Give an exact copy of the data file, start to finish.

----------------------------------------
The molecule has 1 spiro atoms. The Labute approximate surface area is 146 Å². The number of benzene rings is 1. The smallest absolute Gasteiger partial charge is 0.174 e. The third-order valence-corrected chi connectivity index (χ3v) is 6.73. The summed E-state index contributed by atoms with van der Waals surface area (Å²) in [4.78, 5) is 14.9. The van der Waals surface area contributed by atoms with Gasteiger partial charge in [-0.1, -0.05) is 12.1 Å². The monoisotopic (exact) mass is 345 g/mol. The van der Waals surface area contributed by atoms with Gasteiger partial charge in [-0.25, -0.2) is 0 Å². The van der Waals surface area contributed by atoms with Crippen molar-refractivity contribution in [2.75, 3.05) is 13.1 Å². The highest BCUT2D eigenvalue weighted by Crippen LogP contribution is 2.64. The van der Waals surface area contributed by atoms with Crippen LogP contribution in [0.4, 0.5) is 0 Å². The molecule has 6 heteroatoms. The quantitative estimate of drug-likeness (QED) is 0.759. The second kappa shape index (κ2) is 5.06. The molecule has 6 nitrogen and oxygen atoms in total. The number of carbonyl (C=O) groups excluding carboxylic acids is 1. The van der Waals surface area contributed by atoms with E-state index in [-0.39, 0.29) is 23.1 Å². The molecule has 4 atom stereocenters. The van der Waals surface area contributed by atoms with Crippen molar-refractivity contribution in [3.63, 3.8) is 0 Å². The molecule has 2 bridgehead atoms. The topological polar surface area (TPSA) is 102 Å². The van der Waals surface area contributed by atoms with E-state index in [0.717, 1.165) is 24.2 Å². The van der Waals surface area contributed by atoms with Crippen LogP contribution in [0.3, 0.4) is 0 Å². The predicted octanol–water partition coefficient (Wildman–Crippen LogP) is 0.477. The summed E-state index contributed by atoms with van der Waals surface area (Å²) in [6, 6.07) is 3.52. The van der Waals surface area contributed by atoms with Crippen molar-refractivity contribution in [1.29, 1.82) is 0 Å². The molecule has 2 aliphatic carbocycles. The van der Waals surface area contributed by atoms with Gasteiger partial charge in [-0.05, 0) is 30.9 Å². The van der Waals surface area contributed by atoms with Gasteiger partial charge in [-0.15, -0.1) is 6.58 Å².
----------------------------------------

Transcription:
The molecule has 1 spiro atoms. The Labute approximate surface area is 146 Å². The number of benzene rings is 1. The smallest absolute Gasteiger partial charge is 0.174 e. The third-order valence-corrected chi connectivity index (χ3v) is 6.73. The summed E-state index contributed by atoms with van der Waals surface area (Å²) in [4.78, 5) is 14.9. The van der Waals surface area contributed by atoms with Gasteiger partial charge in [-0.1, -0.05) is 12.1 Å². The monoisotopic (exact) mass is 345 g/mol. The van der Waals surface area contributed by atoms with Gasteiger partial charge in [-0.25, -0.2) is 0 Å². The van der Waals surface area contributed by atoms with Crippen molar-refractivity contribution in [2.75, 3.05) is 13.1 Å². The highest BCUT2D eigenvalue weighted by Crippen LogP contribution is 2.64. The van der Waals surface area contributed by atoms with Crippen LogP contribution in [0.4, 0.5) is 0 Å². The molecule has 6 heteroatoms. The quantitative estimate of drug-likeness (QED) is 0.759. The second kappa shape index (κ2) is 5.06. The molecule has 6 nitrogen and oxygen atoms in total. The number of carbonyl (C=O) groups excluding carboxylic acids is 1. The van der Waals surface area contributed by atoms with E-state index in [-0.39, 0.29) is 23.1 Å². The molecule has 4 atom stereocenters. The van der Waals surface area contributed by atoms with Crippen molar-refractivity contribution in [3.63, 3.8) is 0 Å². The molecule has 2 bridgehead atoms. The topological polar surface area (TPSA) is 102 Å². The van der Waals surface area contributed by atoms with E-state index in [0.717, 1.165) is 24.2 Å². The van der Waals surface area contributed by atoms with Crippen LogP contribution in [0.3, 0.4) is 0 Å². The predicted octanol–water partition coefficient (Wildman–Crippen LogP) is 0.477. The summed E-state index contributed by atoms with van der Waals surface area (Å²) in [6, 6.07) is 3.52. The van der Waals surface area contributed by atoms with Crippen molar-refractivity contribution in [1.29, 1.82) is 0 Å². The molecule has 2 aliphatic carbocycles. The van der Waals surface area contributed by atoms with Gasteiger partial charge in [-0.05, 0) is 30.9 Å². The van der Waals surface area contributed by atoms with Gasteiger partial charge in [-0.15, -0.1) is 6.58 Å².